Both teams reached the postseason by virtue of the wild card route. The Giants finished second in the National League West division and had to take on the Pittsburgh Pirates in a one-game wildcard playoff to determine who would move on to the Divisional series. The Royals finished second in the American League Central division to earn their wildcard playoff spot against the Oakland Athletics.
San Francisco then beat the Washington Nationals and St. Louis Cardinals in the NL playoffs to reach the club's 20th World Series. Kansas City swept the Angels and Baltimore Orioles, the teams with the two best records in the American League this year, to earn their third trip to the 'Fall Classic.'
The two clubs are the first wildcard teams to reach the World Series since the Giants and Angels did it back in 2002, with the Angels winning in seven games.
As for who might win the Series, a number of prognosticators are weighing in prior to the first pitch. ESPN has more than two teams' worth, including Buster Olney, who used to write for The New York Times. Olney is picking the Giants to win the Series in five games, adding "They need another MVP showing from [starting pitcher Madison] Bumgarner."
ESPN.com writer Jayson Stark, who used to cover baseball for the Philadelphia Inquirer, is also picking San Francisco but he thinks it will go six games. "I've never seen them lose a postseason series since one BB (Barry Bonds) hit the exit ramp and that other BB (Bruce Bochy) walked in the clubhouse door."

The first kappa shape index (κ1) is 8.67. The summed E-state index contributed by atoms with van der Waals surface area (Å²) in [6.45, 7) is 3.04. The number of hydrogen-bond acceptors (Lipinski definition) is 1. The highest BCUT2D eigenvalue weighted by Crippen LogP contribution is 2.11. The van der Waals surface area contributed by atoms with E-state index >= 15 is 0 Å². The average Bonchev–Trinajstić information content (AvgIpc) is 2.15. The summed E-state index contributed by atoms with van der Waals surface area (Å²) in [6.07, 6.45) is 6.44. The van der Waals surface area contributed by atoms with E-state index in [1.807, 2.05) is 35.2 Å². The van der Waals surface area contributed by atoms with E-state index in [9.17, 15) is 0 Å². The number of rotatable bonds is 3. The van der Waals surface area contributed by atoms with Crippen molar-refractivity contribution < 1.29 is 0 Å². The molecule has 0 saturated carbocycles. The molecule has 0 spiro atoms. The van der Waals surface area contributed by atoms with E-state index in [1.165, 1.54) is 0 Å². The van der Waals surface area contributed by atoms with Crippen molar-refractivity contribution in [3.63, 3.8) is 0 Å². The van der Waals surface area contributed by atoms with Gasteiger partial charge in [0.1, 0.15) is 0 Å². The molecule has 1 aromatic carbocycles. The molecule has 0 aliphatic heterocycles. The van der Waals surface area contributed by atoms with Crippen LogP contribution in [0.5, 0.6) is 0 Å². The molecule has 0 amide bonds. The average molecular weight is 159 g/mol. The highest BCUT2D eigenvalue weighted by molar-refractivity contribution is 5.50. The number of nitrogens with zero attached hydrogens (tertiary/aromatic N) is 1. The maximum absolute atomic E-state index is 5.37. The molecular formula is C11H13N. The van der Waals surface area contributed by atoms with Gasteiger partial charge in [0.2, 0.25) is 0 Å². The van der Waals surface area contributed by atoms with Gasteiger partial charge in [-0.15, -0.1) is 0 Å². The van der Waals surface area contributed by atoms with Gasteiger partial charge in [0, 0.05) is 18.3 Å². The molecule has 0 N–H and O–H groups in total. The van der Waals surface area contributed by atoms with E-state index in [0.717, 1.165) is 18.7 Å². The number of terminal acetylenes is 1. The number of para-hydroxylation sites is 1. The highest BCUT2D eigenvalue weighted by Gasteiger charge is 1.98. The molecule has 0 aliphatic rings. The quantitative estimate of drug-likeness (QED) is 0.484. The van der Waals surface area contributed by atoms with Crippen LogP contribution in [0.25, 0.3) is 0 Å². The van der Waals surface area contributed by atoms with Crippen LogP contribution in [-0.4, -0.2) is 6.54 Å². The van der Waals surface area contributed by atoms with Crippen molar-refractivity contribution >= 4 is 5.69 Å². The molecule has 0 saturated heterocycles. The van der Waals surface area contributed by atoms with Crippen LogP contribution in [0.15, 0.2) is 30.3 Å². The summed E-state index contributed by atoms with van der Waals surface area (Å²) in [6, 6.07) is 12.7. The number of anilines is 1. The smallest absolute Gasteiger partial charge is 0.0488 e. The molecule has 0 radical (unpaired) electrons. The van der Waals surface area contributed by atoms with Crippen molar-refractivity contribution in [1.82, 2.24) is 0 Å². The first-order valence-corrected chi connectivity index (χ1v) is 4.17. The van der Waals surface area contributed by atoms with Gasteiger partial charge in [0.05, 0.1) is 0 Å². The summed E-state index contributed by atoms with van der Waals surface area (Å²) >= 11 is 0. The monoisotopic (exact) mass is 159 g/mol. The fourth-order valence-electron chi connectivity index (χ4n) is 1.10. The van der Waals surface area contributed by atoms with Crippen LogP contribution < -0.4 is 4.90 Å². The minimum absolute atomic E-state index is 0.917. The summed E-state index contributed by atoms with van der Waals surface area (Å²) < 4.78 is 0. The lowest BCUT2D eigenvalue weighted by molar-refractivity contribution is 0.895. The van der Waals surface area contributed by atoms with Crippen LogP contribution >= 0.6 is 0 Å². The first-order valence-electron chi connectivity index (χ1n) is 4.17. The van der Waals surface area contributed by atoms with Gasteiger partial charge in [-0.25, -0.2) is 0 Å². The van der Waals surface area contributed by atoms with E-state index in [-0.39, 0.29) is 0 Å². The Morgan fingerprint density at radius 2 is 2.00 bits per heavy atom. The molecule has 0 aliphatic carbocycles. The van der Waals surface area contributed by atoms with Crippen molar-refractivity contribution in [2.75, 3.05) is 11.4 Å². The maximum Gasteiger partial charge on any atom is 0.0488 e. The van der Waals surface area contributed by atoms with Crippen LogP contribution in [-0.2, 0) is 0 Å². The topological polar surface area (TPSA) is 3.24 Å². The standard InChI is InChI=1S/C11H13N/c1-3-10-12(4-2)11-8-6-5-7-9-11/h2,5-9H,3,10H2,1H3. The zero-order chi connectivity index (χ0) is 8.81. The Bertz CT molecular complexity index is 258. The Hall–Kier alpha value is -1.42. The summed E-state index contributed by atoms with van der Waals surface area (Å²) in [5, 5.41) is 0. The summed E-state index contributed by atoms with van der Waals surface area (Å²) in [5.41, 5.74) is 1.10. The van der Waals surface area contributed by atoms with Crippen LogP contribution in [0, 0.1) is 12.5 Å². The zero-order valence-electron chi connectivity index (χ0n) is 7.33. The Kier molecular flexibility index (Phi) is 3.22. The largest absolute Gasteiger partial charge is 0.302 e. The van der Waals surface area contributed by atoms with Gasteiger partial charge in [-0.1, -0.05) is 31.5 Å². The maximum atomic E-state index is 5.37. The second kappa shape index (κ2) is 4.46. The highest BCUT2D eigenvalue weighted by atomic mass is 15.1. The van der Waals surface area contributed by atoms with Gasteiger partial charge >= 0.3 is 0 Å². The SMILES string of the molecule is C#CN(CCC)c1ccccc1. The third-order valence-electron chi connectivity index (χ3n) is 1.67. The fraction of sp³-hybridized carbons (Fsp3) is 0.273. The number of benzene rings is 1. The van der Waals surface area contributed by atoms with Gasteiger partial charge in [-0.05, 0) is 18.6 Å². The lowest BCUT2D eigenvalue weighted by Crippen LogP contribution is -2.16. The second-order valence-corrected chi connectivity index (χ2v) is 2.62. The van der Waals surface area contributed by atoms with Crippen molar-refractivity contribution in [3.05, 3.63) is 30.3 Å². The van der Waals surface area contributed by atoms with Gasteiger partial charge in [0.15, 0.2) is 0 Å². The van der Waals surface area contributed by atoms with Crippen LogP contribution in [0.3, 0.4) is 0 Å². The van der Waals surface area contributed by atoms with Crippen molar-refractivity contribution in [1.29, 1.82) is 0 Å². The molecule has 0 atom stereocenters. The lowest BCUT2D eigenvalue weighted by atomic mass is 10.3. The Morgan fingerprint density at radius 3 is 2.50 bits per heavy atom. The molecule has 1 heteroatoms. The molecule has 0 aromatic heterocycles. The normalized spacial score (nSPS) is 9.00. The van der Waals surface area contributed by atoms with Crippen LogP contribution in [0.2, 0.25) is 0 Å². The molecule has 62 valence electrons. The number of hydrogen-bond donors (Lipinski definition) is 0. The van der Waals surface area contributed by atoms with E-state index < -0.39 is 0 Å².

Over at USA TODAY, Major League Baseball columnist Bob Nightengale says it will be the Royals in seven games, adding "Baseball Gods believe they've served their penance" 29 years after Kansas City won its first World Series.
Former Sports Illustrated writer Jon Heyman now plies his trade at CBSSports.com. He thinks Kansas City will win it all in six games. "The Royals may look like they're on a magical ride, but they've gotten this far with an established formula of pitching and defense -- especially defense," Heyman writes.
"Let’s take the chance. Don’t focus on the flaws. (Oh, they’re there.) Pull for the story. (Because it’s wonderful.) Giants, thanks for coming. But this is Kansas City’s once-in-a-generation royal World Series," Boswell writes.
Major League Baseball begins each season as late winter cold warms into spring. The goal of every major league player is to still be playing when the leaves turn and the air becomes cold again.
Giants pitcher Tim Hudson is a 16-year MLB veteran who has pitched in the postseason, but never in the World Series. Royals pitcher Brandon Finnegan is in his first year in the majors. But he has the chance to become the first player to pitch in both the College World Series and World Series in the same calendar year.
Both are still pitching into late October, as are their teams. Neither would want it any other way.